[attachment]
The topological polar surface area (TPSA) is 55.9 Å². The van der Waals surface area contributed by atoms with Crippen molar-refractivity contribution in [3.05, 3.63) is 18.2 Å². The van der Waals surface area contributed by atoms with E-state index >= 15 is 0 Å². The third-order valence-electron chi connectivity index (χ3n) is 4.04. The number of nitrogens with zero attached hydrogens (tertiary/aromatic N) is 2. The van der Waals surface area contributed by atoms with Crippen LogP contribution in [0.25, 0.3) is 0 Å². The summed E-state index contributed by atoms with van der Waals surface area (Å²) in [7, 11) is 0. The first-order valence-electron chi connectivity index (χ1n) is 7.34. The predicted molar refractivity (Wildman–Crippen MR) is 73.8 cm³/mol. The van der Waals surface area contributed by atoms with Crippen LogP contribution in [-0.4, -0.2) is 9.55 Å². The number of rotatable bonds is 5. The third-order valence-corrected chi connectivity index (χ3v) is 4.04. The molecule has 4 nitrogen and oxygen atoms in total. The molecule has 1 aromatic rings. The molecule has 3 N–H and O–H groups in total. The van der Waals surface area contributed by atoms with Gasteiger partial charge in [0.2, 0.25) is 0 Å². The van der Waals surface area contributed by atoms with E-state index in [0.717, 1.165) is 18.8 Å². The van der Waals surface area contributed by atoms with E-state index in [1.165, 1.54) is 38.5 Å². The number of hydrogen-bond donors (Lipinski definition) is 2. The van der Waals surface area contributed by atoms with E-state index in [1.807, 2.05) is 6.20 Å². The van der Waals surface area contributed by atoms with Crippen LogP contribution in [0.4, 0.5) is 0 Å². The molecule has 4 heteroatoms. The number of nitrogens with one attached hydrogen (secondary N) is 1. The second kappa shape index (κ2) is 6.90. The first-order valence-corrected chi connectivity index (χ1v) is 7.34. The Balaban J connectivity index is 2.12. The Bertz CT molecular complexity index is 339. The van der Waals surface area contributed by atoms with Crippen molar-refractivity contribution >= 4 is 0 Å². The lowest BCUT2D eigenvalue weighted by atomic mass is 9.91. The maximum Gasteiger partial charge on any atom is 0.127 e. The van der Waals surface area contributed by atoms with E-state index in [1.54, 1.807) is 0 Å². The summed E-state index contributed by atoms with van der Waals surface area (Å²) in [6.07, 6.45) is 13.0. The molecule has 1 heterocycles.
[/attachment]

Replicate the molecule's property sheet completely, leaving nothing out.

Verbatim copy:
The topological polar surface area (TPSA) is 55.9 Å². The van der Waals surface area contributed by atoms with Crippen molar-refractivity contribution in [3.05, 3.63) is 18.2 Å². The van der Waals surface area contributed by atoms with E-state index >= 15 is 0 Å². The third-order valence-electron chi connectivity index (χ3n) is 4.04. The number of nitrogens with zero attached hydrogens (tertiary/aromatic N) is 2. The van der Waals surface area contributed by atoms with Crippen LogP contribution in [0.25, 0.3) is 0 Å². The summed E-state index contributed by atoms with van der Waals surface area (Å²) in [7, 11) is 0. The first-order valence-electron chi connectivity index (χ1n) is 7.34. The predicted molar refractivity (Wildman–Crippen MR) is 73.8 cm³/mol. The van der Waals surface area contributed by atoms with Crippen LogP contribution in [-0.4, -0.2) is 9.55 Å². The number of rotatable bonds is 5. The third-order valence-corrected chi connectivity index (χ3v) is 4.04. The molecule has 4 nitrogen and oxygen atoms in total. The molecule has 1 aromatic rings. The molecule has 3 N–H and O–H groups in total. The van der Waals surface area contributed by atoms with Gasteiger partial charge in [0.2, 0.25) is 0 Å². The van der Waals surface area contributed by atoms with E-state index in [0.717, 1.165) is 18.8 Å². The van der Waals surface area contributed by atoms with E-state index in [1.165, 1.54) is 38.5 Å². The number of hydrogen-bond donors (Lipinski definition) is 2. The van der Waals surface area contributed by atoms with E-state index in [1.807, 2.05) is 6.20 Å². The van der Waals surface area contributed by atoms with Crippen LogP contribution in [0.4, 0.5) is 0 Å². The molecule has 4 heteroatoms. The number of nitrogens with one attached hydrogen (secondary N) is 1. The second kappa shape index (κ2) is 6.90. The first-order valence-corrected chi connectivity index (χ1v) is 7.34. The Balaban J connectivity index is 2.12. The Bertz CT molecular complexity index is 339. The van der Waals surface area contributed by atoms with Crippen molar-refractivity contribution >= 4 is 0 Å². The lowest BCUT2D eigenvalue weighted by atomic mass is 9.91. The maximum Gasteiger partial charge on any atom is 0.127 e. The van der Waals surface area contributed by atoms with E-state index in [1.54, 1.807) is 0 Å². The summed E-state index contributed by atoms with van der Waals surface area (Å²) in [6.07, 6.45) is 13.0. The molecule has 1 heterocycles.